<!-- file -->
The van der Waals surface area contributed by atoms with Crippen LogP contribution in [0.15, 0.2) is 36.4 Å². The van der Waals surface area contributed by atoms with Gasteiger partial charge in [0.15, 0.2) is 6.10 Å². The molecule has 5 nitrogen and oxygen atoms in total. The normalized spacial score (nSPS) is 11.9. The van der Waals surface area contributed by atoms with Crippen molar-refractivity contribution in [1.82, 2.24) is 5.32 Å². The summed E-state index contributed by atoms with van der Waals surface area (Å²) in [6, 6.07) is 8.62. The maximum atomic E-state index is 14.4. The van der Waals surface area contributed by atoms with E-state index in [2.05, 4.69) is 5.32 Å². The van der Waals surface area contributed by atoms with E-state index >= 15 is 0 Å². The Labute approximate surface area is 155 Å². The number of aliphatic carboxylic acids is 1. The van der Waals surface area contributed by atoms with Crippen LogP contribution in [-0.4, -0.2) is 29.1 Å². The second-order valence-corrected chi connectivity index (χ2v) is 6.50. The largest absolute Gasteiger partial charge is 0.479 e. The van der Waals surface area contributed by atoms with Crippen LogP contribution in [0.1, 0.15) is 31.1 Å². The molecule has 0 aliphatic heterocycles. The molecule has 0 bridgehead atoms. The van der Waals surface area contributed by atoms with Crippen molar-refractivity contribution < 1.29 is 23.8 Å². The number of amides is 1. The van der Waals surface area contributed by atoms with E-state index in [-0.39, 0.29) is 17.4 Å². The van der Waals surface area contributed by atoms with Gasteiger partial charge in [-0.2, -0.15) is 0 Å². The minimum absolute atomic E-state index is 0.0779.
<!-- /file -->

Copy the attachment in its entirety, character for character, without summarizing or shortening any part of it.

The van der Waals surface area contributed by atoms with Crippen LogP contribution in [0.15, 0.2) is 36.4 Å². The van der Waals surface area contributed by atoms with Gasteiger partial charge in [0.15, 0.2) is 6.10 Å². The molecule has 5 nitrogen and oxygen atoms in total. The normalized spacial score (nSPS) is 11.9. The van der Waals surface area contributed by atoms with Crippen molar-refractivity contribution in [1.82, 2.24) is 5.32 Å². The summed E-state index contributed by atoms with van der Waals surface area (Å²) in [6, 6.07) is 8.62. The maximum atomic E-state index is 14.4. The van der Waals surface area contributed by atoms with E-state index in [2.05, 4.69) is 5.32 Å². The van der Waals surface area contributed by atoms with E-state index >= 15 is 0 Å². The Labute approximate surface area is 155 Å². The number of aliphatic carboxylic acids is 1. The van der Waals surface area contributed by atoms with Crippen LogP contribution in [-0.4, -0.2) is 29.1 Å². The second-order valence-corrected chi connectivity index (χ2v) is 6.50. The largest absolute Gasteiger partial charge is 0.479 e. The van der Waals surface area contributed by atoms with Crippen LogP contribution in [0.1, 0.15) is 31.1 Å². The molecule has 0 aliphatic heterocycles. The molecule has 0 bridgehead atoms. The van der Waals surface area contributed by atoms with Crippen molar-refractivity contribution < 1.29 is 23.8 Å². The number of amides is 1. The van der Waals surface area contributed by atoms with E-state index in [-0.39, 0.29) is 17.4 Å². The van der Waals surface area contributed by atoms with Gasteiger partial charge in [-0.2, -0.15) is 0 Å². The minimum absolute atomic E-state index is 0.0779.